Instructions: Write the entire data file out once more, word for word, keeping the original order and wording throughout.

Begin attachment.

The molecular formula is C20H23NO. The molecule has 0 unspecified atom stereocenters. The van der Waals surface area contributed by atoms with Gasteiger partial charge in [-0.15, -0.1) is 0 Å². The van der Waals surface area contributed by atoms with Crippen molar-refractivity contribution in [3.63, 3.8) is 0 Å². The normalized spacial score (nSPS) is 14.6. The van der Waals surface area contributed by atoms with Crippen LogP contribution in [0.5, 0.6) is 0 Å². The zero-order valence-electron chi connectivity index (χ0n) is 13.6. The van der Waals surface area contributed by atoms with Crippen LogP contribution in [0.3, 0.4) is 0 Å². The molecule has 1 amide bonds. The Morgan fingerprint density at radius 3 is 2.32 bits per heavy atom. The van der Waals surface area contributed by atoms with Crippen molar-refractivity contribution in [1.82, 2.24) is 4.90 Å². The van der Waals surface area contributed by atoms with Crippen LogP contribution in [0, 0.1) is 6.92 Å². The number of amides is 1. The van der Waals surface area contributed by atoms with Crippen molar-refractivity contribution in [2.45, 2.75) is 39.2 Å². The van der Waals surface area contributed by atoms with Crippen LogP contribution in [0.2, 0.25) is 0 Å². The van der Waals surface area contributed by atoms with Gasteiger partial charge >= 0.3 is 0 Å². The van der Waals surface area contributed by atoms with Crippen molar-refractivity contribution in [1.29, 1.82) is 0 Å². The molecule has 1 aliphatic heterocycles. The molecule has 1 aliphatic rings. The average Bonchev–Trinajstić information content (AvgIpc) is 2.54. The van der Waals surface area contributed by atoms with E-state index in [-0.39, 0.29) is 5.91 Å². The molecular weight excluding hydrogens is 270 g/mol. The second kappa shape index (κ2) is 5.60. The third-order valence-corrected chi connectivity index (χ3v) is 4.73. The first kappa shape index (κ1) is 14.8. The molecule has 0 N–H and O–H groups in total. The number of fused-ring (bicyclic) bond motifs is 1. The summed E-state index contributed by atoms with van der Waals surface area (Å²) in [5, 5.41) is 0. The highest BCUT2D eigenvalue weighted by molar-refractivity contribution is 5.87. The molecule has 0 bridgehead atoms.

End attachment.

The molecular formula is C20H23NO. The molecule has 0 unspecified atom stereocenters. The van der Waals surface area contributed by atoms with Gasteiger partial charge in [-0.15, -0.1) is 0 Å². The van der Waals surface area contributed by atoms with Crippen molar-refractivity contribution in [3.63, 3.8) is 0 Å². The normalized spacial score (nSPS) is 14.6. The van der Waals surface area contributed by atoms with Crippen LogP contribution in [0.5, 0.6) is 0 Å². The zero-order valence-electron chi connectivity index (χ0n) is 13.6. The van der Waals surface area contributed by atoms with Crippen LogP contribution in [0.3, 0.4) is 0 Å². The molecule has 1 amide bonds. The Morgan fingerprint density at radius 3 is 2.32 bits per heavy atom. The van der Waals surface area contributed by atoms with Crippen molar-refractivity contribution in [1.82, 2.24) is 4.90 Å². The van der Waals surface area contributed by atoms with Crippen LogP contribution in [0, 0.1) is 6.92 Å². The number of amides is 1. The van der Waals surface area contributed by atoms with Crippen molar-refractivity contribution in [2.45, 2.75) is 39.2 Å². The van der Waals surface area contributed by atoms with Crippen LogP contribution in [0.2, 0.25) is 0 Å². The van der Waals surface area contributed by atoms with Gasteiger partial charge >= 0.3 is 0 Å². The van der Waals surface area contributed by atoms with Crippen molar-refractivity contribution in [1.29, 1.82) is 0 Å². The molecule has 1 aliphatic heterocycles. The molecule has 1 aliphatic rings. The average Bonchev–Trinajstić information content (AvgIpc) is 2.54. The van der Waals surface area contributed by atoms with E-state index in [-0.39, 0.29) is 5.91 Å². The molecular weight excluding hydrogens is 270 g/mol. The second kappa shape index (κ2) is 5.60. The third-order valence-corrected chi connectivity index (χ3v) is 4.73. The first kappa shape index (κ1) is 14.8. The molecule has 0 N–H and O–H groups in total. The number of fused-ring (bicyclic) bond motifs is 1. The summed E-state index contributed by atoms with van der Waals surface area (Å²) in [5, 5.41) is 0. The highest BCUT2D eigenvalue weighted by molar-refractivity contribution is 5.87. The molecule has 0 bridgehead atoms.